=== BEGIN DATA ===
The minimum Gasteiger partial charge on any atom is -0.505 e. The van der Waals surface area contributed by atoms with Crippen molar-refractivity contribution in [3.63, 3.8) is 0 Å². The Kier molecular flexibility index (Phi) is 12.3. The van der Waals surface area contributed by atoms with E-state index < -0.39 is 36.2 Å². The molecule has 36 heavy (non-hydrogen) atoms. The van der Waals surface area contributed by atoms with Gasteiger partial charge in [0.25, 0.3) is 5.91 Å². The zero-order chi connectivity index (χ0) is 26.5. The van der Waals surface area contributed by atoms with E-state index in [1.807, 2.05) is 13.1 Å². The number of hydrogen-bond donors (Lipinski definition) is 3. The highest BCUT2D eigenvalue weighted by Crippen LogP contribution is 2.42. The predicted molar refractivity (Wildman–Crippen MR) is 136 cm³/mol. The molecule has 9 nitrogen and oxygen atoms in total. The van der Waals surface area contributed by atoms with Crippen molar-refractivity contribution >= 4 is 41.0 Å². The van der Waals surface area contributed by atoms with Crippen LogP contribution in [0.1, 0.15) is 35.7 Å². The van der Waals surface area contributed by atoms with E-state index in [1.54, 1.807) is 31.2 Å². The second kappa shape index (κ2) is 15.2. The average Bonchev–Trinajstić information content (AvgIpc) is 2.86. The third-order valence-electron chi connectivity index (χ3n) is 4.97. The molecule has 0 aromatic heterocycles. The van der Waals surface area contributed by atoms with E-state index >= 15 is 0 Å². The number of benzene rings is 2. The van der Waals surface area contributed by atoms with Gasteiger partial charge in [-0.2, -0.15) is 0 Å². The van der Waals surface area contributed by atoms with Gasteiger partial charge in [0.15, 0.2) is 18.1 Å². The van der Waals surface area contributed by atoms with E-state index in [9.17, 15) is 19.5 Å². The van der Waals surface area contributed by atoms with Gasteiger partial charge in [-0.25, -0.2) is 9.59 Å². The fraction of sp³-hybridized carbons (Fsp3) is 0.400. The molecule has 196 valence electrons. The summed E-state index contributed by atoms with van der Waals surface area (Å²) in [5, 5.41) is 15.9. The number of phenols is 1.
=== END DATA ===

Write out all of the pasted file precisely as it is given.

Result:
The minimum Gasteiger partial charge on any atom is -0.505 e. The van der Waals surface area contributed by atoms with Crippen molar-refractivity contribution in [3.63, 3.8) is 0 Å². The Kier molecular flexibility index (Phi) is 12.3. The van der Waals surface area contributed by atoms with E-state index < -0.39 is 36.2 Å². The molecule has 36 heavy (non-hydrogen) atoms. The van der Waals surface area contributed by atoms with Gasteiger partial charge in [0.25, 0.3) is 5.91 Å². The zero-order chi connectivity index (χ0) is 26.5. The van der Waals surface area contributed by atoms with E-state index in [1.807, 2.05) is 13.1 Å². The number of hydrogen-bond donors (Lipinski definition) is 3. The highest BCUT2D eigenvalue weighted by Crippen LogP contribution is 2.42. The predicted molar refractivity (Wildman–Crippen MR) is 136 cm³/mol. The molecule has 9 nitrogen and oxygen atoms in total. The van der Waals surface area contributed by atoms with Crippen molar-refractivity contribution >= 4 is 41.0 Å². The van der Waals surface area contributed by atoms with Crippen LogP contribution in [0.1, 0.15) is 35.7 Å². The van der Waals surface area contributed by atoms with E-state index in [1.54, 1.807) is 31.2 Å². The second kappa shape index (κ2) is 15.2. The average Bonchev–Trinajstić information content (AvgIpc) is 2.86. The third-order valence-electron chi connectivity index (χ3n) is 4.97. The molecule has 0 aromatic heterocycles. The van der Waals surface area contributed by atoms with E-state index >= 15 is 0 Å². The number of benzene rings is 2. The van der Waals surface area contributed by atoms with Gasteiger partial charge in [-0.2, -0.15) is 0 Å². The van der Waals surface area contributed by atoms with Gasteiger partial charge in [0.15, 0.2) is 18.1 Å². The van der Waals surface area contributed by atoms with E-state index in [9.17, 15) is 19.5 Å². The van der Waals surface area contributed by atoms with Gasteiger partial charge in [-0.25, -0.2) is 9.59 Å². The fraction of sp³-hybridized carbons (Fsp3) is 0.400. The molecule has 196 valence electrons. The summed E-state index contributed by atoms with van der Waals surface area (Å²) in [5, 5.41) is 15.9. The number of phenols is 1.